Senators push for Medicare to reimburse at-home COVID-19 tests like commercial insurers


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A group of mostly Democratic senators is pushing the Biden administration to require that Medicare cover at-home COVID-19 tests for seniors, much like commercial insurers do for their customers.

Nineteen senators, led by Senator Debbie Stabenow (D-MI), chairwoman of the Senate Finance Committee Health Care Subcommittee, sent a letter to the administration this week advocating for such a move, praising the requirement that most private insurance companies cover the cost of up to eight over-the-counter COVID-19 tests per person – and arguing that this reimbursement be extended to the 61 million Americans enrolled in original Medicare or private Medicare Advantage plans.

“Seniors and people with disabilities enrolled in Medicare are at the highest risk of severe illness from COVID-19, and people over 65 account for nearly three-quarters of all deaths from the virus,” the lawmakers said. “The current policy leaves them on the hook for potentially significant out-of-pocket costs. We share your commitment to making sure Medicare enrollees receive the highest quality healthcare, including access to free at-home rapid COVID-19 testing, and look forward to working with you to address this issue.”

Along with vaccination, the senators framed the widespread availability of free tests as a means of eventually ending the pandemic. A year ago, they said, there were no at-home rapid tests on the market. Today, hundreds of millions are benign distributed across the U.S., “including the Administration’s purchase of 500 million tests with funding included in the American Rescue Plan, and the planned purchase of 500 million more,” the lawmakers wrote.

The current policy leaves seniors on the hook for potentially significant out-of-pocket costs, the senators said.

Along with Stabenow, today’s letter was signed by: Michael Bennet (D-CO), Richard Blumenthal (D-CT), Sherrod Brown (D-OH), Bob Casey (D-PA),  Ben Cardin (D-MD),  Tammy Duckworth (D-IL),  Kirsten Gillibrand (D-NY), Maggie Hassan (D-NH), Chris Van Hollen (D-MD),  Angus King (ME), Amy Klobuchar (D-MN), Bob Menendez (D-NJ), Jack Reed (D-RI), Bernie Sanders (I-VT),  Tina Smith (D-MN), Mark Warner (D-VA),  Elizabeth Warren (D-MA) and Sheldon Whitehouse (D-RI).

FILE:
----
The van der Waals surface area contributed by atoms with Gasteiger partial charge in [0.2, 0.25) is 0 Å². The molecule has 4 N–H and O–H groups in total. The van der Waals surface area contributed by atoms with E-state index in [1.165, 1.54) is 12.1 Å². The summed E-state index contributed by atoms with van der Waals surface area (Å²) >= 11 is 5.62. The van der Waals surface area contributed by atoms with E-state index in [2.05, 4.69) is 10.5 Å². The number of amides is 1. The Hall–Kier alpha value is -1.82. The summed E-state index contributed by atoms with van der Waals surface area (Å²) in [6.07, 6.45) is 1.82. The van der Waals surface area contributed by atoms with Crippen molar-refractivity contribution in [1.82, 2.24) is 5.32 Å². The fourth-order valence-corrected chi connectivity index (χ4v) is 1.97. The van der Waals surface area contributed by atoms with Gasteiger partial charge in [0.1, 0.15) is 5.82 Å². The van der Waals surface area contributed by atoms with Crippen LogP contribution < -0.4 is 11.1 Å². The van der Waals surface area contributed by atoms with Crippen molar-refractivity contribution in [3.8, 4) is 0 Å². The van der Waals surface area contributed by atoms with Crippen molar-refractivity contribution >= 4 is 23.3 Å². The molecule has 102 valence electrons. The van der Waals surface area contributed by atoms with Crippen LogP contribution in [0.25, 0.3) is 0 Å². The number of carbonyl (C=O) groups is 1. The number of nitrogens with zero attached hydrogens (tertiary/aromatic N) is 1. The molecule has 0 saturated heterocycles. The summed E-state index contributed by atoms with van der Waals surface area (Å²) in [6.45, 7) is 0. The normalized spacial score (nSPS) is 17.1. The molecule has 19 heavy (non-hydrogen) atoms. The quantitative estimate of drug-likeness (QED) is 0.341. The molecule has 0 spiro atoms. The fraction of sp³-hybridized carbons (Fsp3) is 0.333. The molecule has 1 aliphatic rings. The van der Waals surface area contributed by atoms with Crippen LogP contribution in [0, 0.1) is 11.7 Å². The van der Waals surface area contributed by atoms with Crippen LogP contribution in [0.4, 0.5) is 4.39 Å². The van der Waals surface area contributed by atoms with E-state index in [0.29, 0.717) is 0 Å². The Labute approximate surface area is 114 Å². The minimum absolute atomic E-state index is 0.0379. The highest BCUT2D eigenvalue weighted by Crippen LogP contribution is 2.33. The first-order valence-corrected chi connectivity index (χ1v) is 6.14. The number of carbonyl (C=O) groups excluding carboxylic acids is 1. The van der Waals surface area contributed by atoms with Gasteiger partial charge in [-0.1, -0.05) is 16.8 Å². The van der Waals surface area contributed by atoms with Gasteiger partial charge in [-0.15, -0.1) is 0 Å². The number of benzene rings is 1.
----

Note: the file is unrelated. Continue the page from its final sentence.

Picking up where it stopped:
Because of funding from the Defense Production Act, production of rapid tests, including at-home tests, has increased. There are now at least eight at-home tests on the market. Starting this month, health plans began covering at-home tests for the 150 million Americans with private health insurance; for those not covered by private insurance, President Biden said in December that the federal government will make free tests available. 

This is on top of the 20,000 sites already around the country, such as pharmacies, where someone can go in and get tested for free and get vaccinated.


As of January 15, most people with a health plan can go online or to a pharmacy or store to purchase an at-home over-the-counter COVID-19 diagnostic test authorized by the U.S. Food and Drug Administration at no cost, either through reimbursement or free of charge through their insurance, according to the Centers for Medicare and Medicaid Services. This applies to individuals who have purchased their own health plan or have health insurance through their jobs.

The test will either be free directly at the point of sale, if the health plan provides for direct coverage, or by reimbursement if members are charged for the test. Receipts need to be submitted to file a claim with the insurance company for reimbursement. 

If a plan has set up a network of preferred providers to obtain a test with no out-of-pocket expense, a member can still obtain tests from other retailers outside that network. Insurance companies are required to reimburse at a rate of up to $12 per individual test (or the cost of the test, if less than $12).

Matt Eyles, president and CEO of AHIP, said: “Health insurance providers will work as quickly as possible to implement this guidance in ways that limit consumer confusion and challenges. While there will likely be some hiccups in early days, we will work with the administration to swiftly address issues as they arise.”

Twitter: @JELagasse
Email the writer: [email protected]


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